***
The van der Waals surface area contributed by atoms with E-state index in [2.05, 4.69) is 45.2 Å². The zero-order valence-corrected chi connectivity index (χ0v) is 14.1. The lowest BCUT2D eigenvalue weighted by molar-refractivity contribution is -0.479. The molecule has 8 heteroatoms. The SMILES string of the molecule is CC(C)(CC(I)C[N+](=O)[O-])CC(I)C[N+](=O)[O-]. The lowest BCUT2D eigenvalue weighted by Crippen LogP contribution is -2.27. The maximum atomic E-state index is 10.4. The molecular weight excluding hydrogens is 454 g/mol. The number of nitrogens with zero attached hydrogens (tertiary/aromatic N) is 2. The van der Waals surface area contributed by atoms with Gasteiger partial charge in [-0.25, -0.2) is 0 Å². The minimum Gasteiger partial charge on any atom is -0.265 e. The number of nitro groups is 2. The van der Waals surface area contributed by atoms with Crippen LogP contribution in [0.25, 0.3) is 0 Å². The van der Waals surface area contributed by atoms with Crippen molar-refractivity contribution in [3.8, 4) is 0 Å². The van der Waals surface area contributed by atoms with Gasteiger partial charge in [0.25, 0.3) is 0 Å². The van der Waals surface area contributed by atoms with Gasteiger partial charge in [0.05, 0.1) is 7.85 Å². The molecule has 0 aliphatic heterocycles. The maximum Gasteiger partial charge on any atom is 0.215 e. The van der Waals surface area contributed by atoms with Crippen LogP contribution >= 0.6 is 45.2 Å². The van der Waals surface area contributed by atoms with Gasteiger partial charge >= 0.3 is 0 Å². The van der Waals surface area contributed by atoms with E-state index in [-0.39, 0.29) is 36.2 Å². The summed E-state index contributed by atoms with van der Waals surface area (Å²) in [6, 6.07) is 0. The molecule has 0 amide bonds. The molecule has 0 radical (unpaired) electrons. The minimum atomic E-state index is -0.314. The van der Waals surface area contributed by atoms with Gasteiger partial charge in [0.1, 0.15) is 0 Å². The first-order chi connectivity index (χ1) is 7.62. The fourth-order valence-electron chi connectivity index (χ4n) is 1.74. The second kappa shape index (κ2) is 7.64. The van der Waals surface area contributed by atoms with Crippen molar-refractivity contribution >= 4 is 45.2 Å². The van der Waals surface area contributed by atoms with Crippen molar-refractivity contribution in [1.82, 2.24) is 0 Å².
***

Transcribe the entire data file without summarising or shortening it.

The van der Waals surface area contributed by atoms with E-state index in [2.05, 4.69) is 45.2 Å². The zero-order valence-corrected chi connectivity index (χ0v) is 14.1. The lowest BCUT2D eigenvalue weighted by molar-refractivity contribution is -0.479. The molecule has 8 heteroatoms. The SMILES string of the molecule is CC(C)(CC(I)C[N+](=O)[O-])CC(I)C[N+](=O)[O-]. The lowest BCUT2D eigenvalue weighted by Crippen LogP contribution is -2.27. The maximum atomic E-state index is 10.4. The molecular weight excluding hydrogens is 454 g/mol. The number of nitrogens with zero attached hydrogens (tertiary/aromatic N) is 2. The van der Waals surface area contributed by atoms with Gasteiger partial charge in [-0.25, -0.2) is 0 Å². The minimum Gasteiger partial charge on any atom is -0.265 e. The number of nitro groups is 2. The van der Waals surface area contributed by atoms with Crippen LogP contribution in [0.25, 0.3) is 0 Å². The van der Waals surface area contributed by atoms with Crippen molar-refractivity contribution in [3.8, 4) is 0 Å². The van der Waals surface area contributed by atoms with Gasteiger partial charge in [0.25, 0.3) is 0 Å². The van der Waals surface area contributed by atoms with Gasteiger partial charge in [0.05, 0.1) is 7.85 Å². The molecule has 0 aliphatic heterocycles. The maximum Gasteiger partial charge on any atom is 0.215 e. The van der Waals surface area contributed by atoms with Crippen LogP contribution >= 0.6 is 45.2 Å². The van der Waals surface area contributed by atoms with Gasteiger partial charge >= 0.3 is 0 Å². The van der Waals surface area contributed by atoms with E-state index in [-0.39, 0.29) is 36.2 Å². The summed E-state index contributed by atoms with van der Waals surface area (Å²) in [6, 6.07) is 0. The molecule has 0 amide bonds. The molecule has 0 radical (unpaired) electrons. The minimum atomic E-state index is -0.314. The van der Waals surface area contributed by atoms with Gasteiger partial charge in [0.1, 0.15) is 0 Å². The first-order chi connectivity index (χ1) is 7.62. The fourth-order valence-electron chi connectivity index (χ4n) is 1.74. The second kappa shape index (κ2) is 7.64. The van der Waals surface area contributed by atoms with Crippen molar-refractivity contribution >= 4 is 45.2 Å². The van der Waals surface area contributed by atoms with Crippen molar-refractivity contribution in [1.82, 2.24) is 0 Å².